Neuromuscular blockade was reversed with injection neostigmine (0.05 mg/kg) and injection glycopyrrolate (0.01 mg/kg) intravenously. Adequate reversal of neuromuscular blockade was confirmed with the help of Double Burst Stimulation (DBS) mode.
When TOF count reached > 4, ie., patients were fully awake and moving all four limbs to vocal commands with recovery of good muscle tone and power, extubation was done. Subsequently all patients were shifted to the postoperative ward.
Throughout the procedure, train-of-four count was used to assess the degree of neuromuscular blockade. Absence of any twitch response indicate 100% block. Appearance of 1, 2 or 3 response indicate 90%, 80% 75 % block respectively.
At different time points Systolic and Diastolic Blood Pressure were measured. They include Base line preoperatively, 2 minutes and 10 minutes after Bolus dose, 2 minutes and 10 minutes after starting infusion and then postoperatively.
Descriptive and inferential statistical analysis was carried out in the present study. Results on continuous measurements were presented on Mean [+ or -] SD.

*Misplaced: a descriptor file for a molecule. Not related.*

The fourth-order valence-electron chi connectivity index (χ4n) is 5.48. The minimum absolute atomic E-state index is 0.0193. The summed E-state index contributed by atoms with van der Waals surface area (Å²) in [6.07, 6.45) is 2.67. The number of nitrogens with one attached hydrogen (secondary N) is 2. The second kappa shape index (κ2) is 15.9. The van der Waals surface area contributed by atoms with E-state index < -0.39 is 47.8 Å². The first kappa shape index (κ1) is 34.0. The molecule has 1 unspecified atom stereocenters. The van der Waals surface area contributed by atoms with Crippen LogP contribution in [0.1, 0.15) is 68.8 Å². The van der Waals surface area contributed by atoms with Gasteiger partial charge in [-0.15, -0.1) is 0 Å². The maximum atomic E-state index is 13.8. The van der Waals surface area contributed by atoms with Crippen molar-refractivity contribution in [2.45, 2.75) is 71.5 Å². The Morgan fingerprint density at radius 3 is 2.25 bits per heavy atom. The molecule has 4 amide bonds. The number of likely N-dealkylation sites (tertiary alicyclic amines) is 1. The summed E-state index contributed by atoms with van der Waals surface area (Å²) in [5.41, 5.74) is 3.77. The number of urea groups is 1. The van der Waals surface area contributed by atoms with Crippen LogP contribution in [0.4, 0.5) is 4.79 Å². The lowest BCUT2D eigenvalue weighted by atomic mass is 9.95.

Student t test (Two tailed, independent) was used to find the significance of study parameters on continuous scale between two groups (Inter group analysis) on metric parameters.
P value < 0.05 was considered as statistically significant. SPSS 16 statistics package was used for analysis.
From table 1 it is clear that Time taken to achieve ideal intubating conditions after initial bolus dose that is TOF '0' among vecuronium and atracurium groups was 4.2 [+ or -] and 4.3 [+ or -] 0.8 min respectively and statistically similar in both the groups and were comparable with a p value =0.712.
Time in minutes for return of TOF '1' after initial bolus dose among vecuronium and atracurium groups was 53.8 [+ or -] 9.8 and 38.7 [+ or -] 6.8 min respectively and statistically significant with a p value < 0.0001.
After starting the infusion, Group V patients reached TOF 0 in 12.6 [+ or -] 2.9 and Group A patients reached TOF 0 in 16.1 [+ or -] 3.1 and P value was< 0.0007 which is significant. But after stopping the infusion Group V Patients took 62.2 [+ or -] 17.7 min whereas Group A patients took only 27.9. [+ or -] 6.7 min., and the P value is<0.0001 which is highly significant.